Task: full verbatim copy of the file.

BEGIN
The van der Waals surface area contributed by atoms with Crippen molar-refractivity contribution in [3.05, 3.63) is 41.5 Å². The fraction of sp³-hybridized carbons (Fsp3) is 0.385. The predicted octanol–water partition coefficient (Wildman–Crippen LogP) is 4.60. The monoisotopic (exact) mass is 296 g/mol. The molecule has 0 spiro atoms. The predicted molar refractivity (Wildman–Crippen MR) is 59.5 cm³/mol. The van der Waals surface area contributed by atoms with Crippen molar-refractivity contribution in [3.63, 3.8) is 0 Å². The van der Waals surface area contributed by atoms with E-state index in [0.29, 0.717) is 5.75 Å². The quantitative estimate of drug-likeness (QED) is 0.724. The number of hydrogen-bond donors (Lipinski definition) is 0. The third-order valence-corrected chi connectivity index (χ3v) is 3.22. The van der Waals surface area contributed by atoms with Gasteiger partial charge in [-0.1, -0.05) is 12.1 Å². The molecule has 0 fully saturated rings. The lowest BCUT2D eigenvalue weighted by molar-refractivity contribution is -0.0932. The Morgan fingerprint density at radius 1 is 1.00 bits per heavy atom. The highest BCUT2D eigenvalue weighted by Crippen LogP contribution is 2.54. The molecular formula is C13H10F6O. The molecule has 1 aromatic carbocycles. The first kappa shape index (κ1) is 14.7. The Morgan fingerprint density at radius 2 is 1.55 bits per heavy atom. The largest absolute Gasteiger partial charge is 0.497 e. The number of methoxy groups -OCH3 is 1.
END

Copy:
The van der Waals surface area contributed by atoms with Crippen molar-refractivity contribution in [3.05, 3.63) is 41.5 Å². The fraction of sp³-hybridized carbons (Fsp3) is 0.385. The predicted octanol–water partition coefficient (Wildman–Crippen LogP) is 4.60. The monoisotopic (exact) mass is 296 g/mol. The molecule has 0 spiro atoms. The predicted molar refractivity (Wildman–Crippen MR) is 59.5 cm³/mol. The van der Waals surface area contributed by atoms with Crippen molar-refractivity contribution in [3.63, 3.8) is 0 Å². The van der Waals surface area contributed by atoms with E-state index in [0.29, 0.717) is 5.75 Å². The quantitative estimate of drug-likeness (QED) is 0.724. The number of hydrogen-bond donors (Lipinski definition) is 0. The third-order valence-corrected chi connectivity index (χ3v) is 3.22. The van der Waals surface area contributed by atoms with Gasteiger partial charge in [-0.1, -0.05) is 12.1 Å². The molecule has 0 fully saturated rings. The lowest BCUT2D eigenvalue weighted by molar-refractivity contribution is -0.0932. The Morgan fingerprint density at radius 1 is 1.00 bits per heavy atom. The highest BCUT2D eigenvalue weighted by Crippen LogP contribution is 2.54. The molecular formula is C13H10F6O. The molecule has 1 aromatic carbocycles. The first kappa shape index (κ1) is 14.7. The Morgan fingerprint density at radius 2 is 1.55 bits per heavy atom. The largest absolute Gasteiger partial charge is 0.497 e. The number of methoxy groups -OCH3 is 1.